Monday, March 16, 2009

What We Should Have Been Blogging About Last Week, Part I

Last week while the whole mess was going down, State Sen. Kevin Coughlin, who deserves a "nick"name of some sort that I haven't determined yet, flew under the radar to propose apportionment board reform. (H/T WMD)

Coughlin Set to Propose Apportionment Board Reform

COLUMBUS-State Senator Kevin Coughlin (R-Cuyahoga Falls) will introduce legislation next week that seeks to bring more balance and fairness to the state's method for redrawing legislative districts.
The resolution, jointly sponsored by Senator Gary Cates (R-West Chester), would amend the Ohio Constitution to change the membership of the apportionment board to the Governor, the Auditor of State, the Secretary of State, the Speaker of the Ohio House of Representatives, the House Minority Leader, the Ohio Senate President and the Minority Leader of the Senate.
Currently, the membership on the board includes the Governor, Auditor, Secretary of State, a person chosen by the Speaker of the House and the Senate President, who is a member of the Speaker's political party, and a person chosen by legislative leaders in the minority party. The board meets every 10 years to redraw districts after U.S. Census figures are released.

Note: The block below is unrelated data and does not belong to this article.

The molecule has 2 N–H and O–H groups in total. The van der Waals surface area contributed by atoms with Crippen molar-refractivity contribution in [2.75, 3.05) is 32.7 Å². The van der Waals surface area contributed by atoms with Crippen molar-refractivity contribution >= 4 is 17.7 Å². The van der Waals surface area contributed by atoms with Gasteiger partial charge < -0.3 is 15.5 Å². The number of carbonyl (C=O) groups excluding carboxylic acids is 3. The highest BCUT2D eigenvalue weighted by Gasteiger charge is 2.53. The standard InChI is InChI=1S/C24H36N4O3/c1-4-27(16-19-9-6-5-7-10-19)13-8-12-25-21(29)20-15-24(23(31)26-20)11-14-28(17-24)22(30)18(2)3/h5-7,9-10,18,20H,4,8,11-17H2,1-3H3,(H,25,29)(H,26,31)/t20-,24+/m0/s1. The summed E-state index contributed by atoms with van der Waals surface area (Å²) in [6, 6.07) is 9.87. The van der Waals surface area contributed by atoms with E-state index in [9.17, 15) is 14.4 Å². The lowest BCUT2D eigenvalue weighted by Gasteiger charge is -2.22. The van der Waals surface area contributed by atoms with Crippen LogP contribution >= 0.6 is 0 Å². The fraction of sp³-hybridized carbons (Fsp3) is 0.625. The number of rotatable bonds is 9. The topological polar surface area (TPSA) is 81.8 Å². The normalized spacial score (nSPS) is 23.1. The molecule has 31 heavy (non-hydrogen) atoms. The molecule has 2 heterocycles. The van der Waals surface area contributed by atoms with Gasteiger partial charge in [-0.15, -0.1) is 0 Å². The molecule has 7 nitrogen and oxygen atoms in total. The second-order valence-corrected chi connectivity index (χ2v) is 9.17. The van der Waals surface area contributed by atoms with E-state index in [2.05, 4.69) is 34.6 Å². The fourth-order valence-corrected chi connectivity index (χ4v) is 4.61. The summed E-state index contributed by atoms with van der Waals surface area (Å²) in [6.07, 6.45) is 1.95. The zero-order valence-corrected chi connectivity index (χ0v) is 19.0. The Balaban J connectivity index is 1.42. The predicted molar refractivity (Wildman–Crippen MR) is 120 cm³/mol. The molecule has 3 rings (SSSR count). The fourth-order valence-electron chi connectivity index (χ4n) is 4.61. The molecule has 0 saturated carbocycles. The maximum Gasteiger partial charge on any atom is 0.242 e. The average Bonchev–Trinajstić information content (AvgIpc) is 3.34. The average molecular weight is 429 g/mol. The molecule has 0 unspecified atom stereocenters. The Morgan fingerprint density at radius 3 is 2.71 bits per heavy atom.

Coughlin's resolution would increase membership on the apportionment board to seven and require that five or more members agree to the district lines.
"This is a practical solution to the ongoing debate about redistricting in Ohio," said Coughlin. "This critical decision should be made by those who were elected by the people as part of a fair and balanced process."
Sen. Coughlin will detail the proposal next week be available to answer questions.

Let’s review. The GOP controlled Ohio’s governor’s mansion from 1990 until 2006. The GOP completely controlled all facets of our state government from 1994 to 2006. And they did absolutely nothing during that time to reform redistricting. Why? Because they liked how the process gave them complete control to draw the lines. Now, however, faced with the prospect of Democratic control of the apportionment board, all of a sudden reforming the apportionment board is a priority.

I can’t believe we let these guys get off the hook last week.

No comments: